Luzon Surety Co vs de Garcia Facts: 1) Ladislao Chavez, principal, and petitioner Luzon Surety Co Inc, executed a surety bond

in favor of PNB Victorias Branch to guaranty a crop loan granted by the latter to Chavez in the sum of PhP9,000. 2) Vicente Garcia, together with Ladislao Chavez and Ramon Lacson, as guarantors, signed an indemnity agreement binding themselves solidarily liable to indemnify Luzon Surety Co Inc against any and all damages, costs and and other expenses which the petitioner may sustain or incur in consequence of having become guarantor upon said bond, to pay interest at the rate of 12% per annum, computed and compounded quarterly until fully paid; and to pay 15% of the amount involved in any litigation or other matters growing out of or connected therewith for attorney's fees. 3) On April 27, 1956, PNB filed a complaint against Ladislao Chavez and Luzon Surety Co. to recover the amount of PhP4,577.95, in interest, attorney¶s fees and other costs. 4) On August 8, 1957, Luzon Surety Co. instituted a third party complaint against Chavez, Lacson and Garcia. 5) On September 17, 1958, a judgment was rendered ordering Chavez and Luzon Surety Co. to pay PNB in solidarity. The same decision likewise ordered the third party defendants Chavez, Garcia and Lacson to pay Luzon Surety Co. the amount to be paid to PNB. 6) On July 30, 1960, a writ of execution was issued against Garcia to satisfy the claim of the petitioner. A writ of garnishment was soon issued levying and garnishing the sugar quedans of the Garcia spouses from their sugar plantation. 7) Spouses Garcia filed a suit for injunction and the trial court ruled in favor of them. Issue: WON the CPG could be liable on an indemnity agreement executed by the husband to accommodate a third party in favor of a surety agreement Held: No. Decision appealed from was affirmed. Costs against petitioner. Ratio Decidendi: Art. 161. The conjugal partnership shall be liable for: (1) All debts and obligations contracted by the husband for the ben of the conjugal efit partnership, and those contracted by the wife, also for the same purpose, in the cases where she may legally bind the partnership; (2) Arrears or income due, during the marriage, from obligations which constitute a charge upon property of either spouse or of the partnership; (3) Minor repairs or for mere preservation made during the marriage upon the separate property of either the husband or the wife; major repairs shall not be charged to the partnership; (4) Major or minor repairs upon the conjugal partnership property; (5) The maintenance of the family and the education of the children of both husband and wife, and of legitimate children of one of the spouses; (6) Expenses to permit the spouses to complete a professional, vocational or other course. (1408a)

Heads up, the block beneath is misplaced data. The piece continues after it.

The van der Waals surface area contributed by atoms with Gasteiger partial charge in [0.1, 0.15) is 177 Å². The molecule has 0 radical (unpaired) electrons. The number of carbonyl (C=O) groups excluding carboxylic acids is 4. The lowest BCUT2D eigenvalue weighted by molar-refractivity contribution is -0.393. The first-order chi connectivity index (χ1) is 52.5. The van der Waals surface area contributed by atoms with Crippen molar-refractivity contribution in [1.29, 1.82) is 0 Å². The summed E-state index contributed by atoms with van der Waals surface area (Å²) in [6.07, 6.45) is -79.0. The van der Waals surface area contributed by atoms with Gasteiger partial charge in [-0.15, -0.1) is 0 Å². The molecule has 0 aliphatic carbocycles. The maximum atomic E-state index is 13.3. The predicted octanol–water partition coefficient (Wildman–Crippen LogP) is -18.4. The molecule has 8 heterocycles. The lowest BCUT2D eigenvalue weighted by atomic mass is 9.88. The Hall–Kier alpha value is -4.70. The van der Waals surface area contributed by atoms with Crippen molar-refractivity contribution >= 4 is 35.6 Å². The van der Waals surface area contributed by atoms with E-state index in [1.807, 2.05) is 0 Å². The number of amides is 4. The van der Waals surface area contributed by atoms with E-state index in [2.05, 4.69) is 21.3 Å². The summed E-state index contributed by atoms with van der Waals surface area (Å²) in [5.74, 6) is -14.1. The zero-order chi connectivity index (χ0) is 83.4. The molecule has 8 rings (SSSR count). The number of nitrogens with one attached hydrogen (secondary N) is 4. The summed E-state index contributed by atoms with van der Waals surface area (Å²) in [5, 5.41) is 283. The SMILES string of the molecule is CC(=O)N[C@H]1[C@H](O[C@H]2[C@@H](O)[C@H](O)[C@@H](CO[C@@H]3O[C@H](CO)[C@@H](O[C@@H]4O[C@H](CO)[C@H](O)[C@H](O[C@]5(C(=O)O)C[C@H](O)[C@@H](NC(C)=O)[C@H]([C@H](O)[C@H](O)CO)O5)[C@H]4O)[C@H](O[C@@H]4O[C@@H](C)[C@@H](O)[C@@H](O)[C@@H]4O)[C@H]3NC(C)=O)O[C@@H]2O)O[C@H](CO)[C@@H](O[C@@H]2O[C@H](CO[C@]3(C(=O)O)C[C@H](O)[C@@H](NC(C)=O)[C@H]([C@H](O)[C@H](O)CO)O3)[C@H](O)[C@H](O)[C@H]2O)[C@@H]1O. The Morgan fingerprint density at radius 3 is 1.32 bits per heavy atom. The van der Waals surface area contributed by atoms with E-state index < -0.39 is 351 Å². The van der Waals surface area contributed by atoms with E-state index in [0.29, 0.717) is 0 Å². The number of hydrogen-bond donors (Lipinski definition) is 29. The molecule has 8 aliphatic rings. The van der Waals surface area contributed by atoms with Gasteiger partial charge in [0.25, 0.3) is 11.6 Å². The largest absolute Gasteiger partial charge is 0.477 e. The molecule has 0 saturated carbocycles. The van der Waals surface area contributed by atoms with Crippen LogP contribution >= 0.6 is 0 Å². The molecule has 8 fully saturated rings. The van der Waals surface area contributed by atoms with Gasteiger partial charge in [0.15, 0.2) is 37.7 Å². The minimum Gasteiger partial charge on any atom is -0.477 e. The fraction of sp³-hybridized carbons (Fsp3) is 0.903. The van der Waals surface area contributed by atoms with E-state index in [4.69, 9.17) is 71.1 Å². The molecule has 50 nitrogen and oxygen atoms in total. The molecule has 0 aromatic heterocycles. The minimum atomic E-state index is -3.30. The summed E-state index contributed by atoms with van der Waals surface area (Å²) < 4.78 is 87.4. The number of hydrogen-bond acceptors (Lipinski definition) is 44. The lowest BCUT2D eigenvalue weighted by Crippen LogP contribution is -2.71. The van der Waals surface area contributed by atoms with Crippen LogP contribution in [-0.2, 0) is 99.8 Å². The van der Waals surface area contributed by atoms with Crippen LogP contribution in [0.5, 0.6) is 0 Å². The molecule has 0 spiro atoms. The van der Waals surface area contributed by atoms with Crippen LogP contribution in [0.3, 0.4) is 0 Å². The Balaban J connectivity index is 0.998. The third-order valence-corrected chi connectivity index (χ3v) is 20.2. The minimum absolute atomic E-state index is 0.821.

Petitioner contends that Garcia¶s transaction as a guarantor through which he acquires the capacity of being trusted, adds to his reputation and enhances his standing in the community. He can thus secure money with which to carry on the purposes of their conjugal partnership. While not entirely without basis, such argument cannot prosper for it would negate what is expressly provided for in Article 161. In the most categorical language, a conjugal partnership under that provision is liable only for such "debts and obligations contracted by the husband for the benefit of the conjugal partnership." There must be the requisite showing then of some advantage which clearly accrued to the welare of the f spouses. There is none in this case. While Garcia by thus signing the agreement may be said to enhance his reputation, such benefit, even if hypothetically accepted, is too remote and fanciful to come within the express terms of the provision. Its language is clear; it does not admit of doubt. No process of interpretation or construction need be resorted to. It peremptorily calls for application. Where a requirement is made in explicit and unambiguous terms, no discretion is left to the judiciary. It must see to it that its mandate is obeyed. So it is in this case. That is how the Court of Appeals acted, and what it did cannot be impugned for being contrary to law.